I had to ask my doctors for the test — I put the request into my chart when I pre-registered at the hospital (and spoke with the head nurse to make sure they could accommodate it) and again asked the pediatrician to perform it when she first visited us to look at baby. My insurance covered it, but had I not asked, it would not have been done. I know…I asked the nurses how many other moms have requested the same test, and it turns out, I was the first.

The CDC highly recommends this test become part of a standard routine after birth, and I hope more doctors start informing their patients.

Because now I go red for myself, for my baby and for everyone.

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  1. says

    Wow. That is wonderful information to be made aware of. I have a 16 month old and this is news to me. I’m glad your (very cute) baby is happy and healthy. I wish nothing but the best for you both.

  2. says

    very good information to be made aware of, thanks.

    i was a baby with a heart murmur, which was detectable through my early years. once i hit my teen years and now into adulthood, doctors can no longer hear it, so it all worked out, but i know it freaked my mom out for years. glad audrey’s already seems to be on its way out!

  3. says

    My mom just told me that Indiana is one of the only states with hospitals that require babies be tested for heart defects after birth — I’m not sure if the PO screen is included in that, though. I’m so suprised that it’s not a common thing. I will definitely be remembering this in the future. Thank you for sharing this, and I’m glad that Audrey is healthy!

  4. says

    Thanks so much for sharing this Katy. My third child had an extensive heart echo done while in utero because of his older sister’s congenital heart defect. What amazes me is how much more can be done for CHD’s now, as opposed to just 20 years ago. When my daughter was initially diagnosed we were told that a child with her condition would have had a very poor prognosis if she had been born as few as 10 years earlier.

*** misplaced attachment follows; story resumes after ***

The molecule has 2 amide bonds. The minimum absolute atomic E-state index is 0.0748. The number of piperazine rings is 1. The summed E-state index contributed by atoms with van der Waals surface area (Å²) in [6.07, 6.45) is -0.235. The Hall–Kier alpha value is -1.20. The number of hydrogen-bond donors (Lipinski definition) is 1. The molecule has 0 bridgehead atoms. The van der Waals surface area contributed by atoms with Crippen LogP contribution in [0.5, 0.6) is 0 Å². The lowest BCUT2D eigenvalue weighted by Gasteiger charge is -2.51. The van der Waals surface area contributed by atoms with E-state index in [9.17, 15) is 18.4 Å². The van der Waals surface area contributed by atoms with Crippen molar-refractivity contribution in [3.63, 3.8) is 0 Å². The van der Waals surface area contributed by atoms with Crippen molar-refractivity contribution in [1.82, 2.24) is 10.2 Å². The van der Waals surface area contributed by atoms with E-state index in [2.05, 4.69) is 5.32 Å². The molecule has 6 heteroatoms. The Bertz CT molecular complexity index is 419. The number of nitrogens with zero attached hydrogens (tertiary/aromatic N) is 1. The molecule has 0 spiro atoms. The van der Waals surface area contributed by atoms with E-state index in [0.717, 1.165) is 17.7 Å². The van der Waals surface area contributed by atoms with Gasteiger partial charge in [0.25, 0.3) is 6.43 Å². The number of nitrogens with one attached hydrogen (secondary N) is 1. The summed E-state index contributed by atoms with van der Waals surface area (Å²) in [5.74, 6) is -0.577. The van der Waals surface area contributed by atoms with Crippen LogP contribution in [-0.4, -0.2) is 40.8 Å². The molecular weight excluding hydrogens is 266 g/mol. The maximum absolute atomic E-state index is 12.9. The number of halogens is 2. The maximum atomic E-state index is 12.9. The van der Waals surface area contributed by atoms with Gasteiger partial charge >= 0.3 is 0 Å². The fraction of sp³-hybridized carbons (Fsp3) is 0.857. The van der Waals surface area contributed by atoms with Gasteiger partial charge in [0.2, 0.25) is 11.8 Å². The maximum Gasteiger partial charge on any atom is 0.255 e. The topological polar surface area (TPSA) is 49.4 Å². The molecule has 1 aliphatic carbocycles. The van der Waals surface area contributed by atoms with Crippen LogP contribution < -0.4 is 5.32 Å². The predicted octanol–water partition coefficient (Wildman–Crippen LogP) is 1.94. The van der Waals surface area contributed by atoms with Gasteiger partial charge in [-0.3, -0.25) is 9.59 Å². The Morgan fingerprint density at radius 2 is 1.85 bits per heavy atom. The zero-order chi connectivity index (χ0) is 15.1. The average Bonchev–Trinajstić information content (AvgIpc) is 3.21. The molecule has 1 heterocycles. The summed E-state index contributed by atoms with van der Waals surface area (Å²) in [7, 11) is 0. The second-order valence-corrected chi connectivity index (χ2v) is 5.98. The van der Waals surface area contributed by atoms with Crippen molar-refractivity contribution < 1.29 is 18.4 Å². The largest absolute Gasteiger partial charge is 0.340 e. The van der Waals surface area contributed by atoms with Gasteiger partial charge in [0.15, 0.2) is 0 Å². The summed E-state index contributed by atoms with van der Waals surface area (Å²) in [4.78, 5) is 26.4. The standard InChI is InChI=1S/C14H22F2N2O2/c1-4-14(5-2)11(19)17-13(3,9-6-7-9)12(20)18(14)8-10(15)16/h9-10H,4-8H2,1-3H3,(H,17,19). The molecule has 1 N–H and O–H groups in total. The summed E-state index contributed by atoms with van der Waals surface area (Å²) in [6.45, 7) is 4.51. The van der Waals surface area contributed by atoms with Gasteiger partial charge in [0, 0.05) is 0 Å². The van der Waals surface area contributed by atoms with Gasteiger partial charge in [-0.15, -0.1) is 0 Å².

So happy for you that Audrey is healthy and growing so well!

  5. says

    I know the fear. I have a heart murmur. Two of my six children have heart murmurs. My one son had his discovered at about 1 year. Baby cardiology appointments are not fun. The other son had his discovered during a sports physical in high school. He had to have several tests to show he was cleared to play contact sports as the murmur was not indicated prior to the school doctor finding it.

    • says

      The pulse oximetry has to be done 24 hours after birth, so that test is probably no longer applicable. Have doctors heard any issues with baby’s heart, either at her first check in the hospital or at any of her pediatrician/well visits?

      If they have not picked up on anything, chances are she’s OK. But it’s something to ask about at each appointment and maybe something to put on the list for any future babies.

      HOWEVER, a pediatrician friend says that the pulse ox is supposed to be standard practice for all babies born there, so you may have actually had it and they just didn’t bring it up. May be worth asking (it will be on her charts).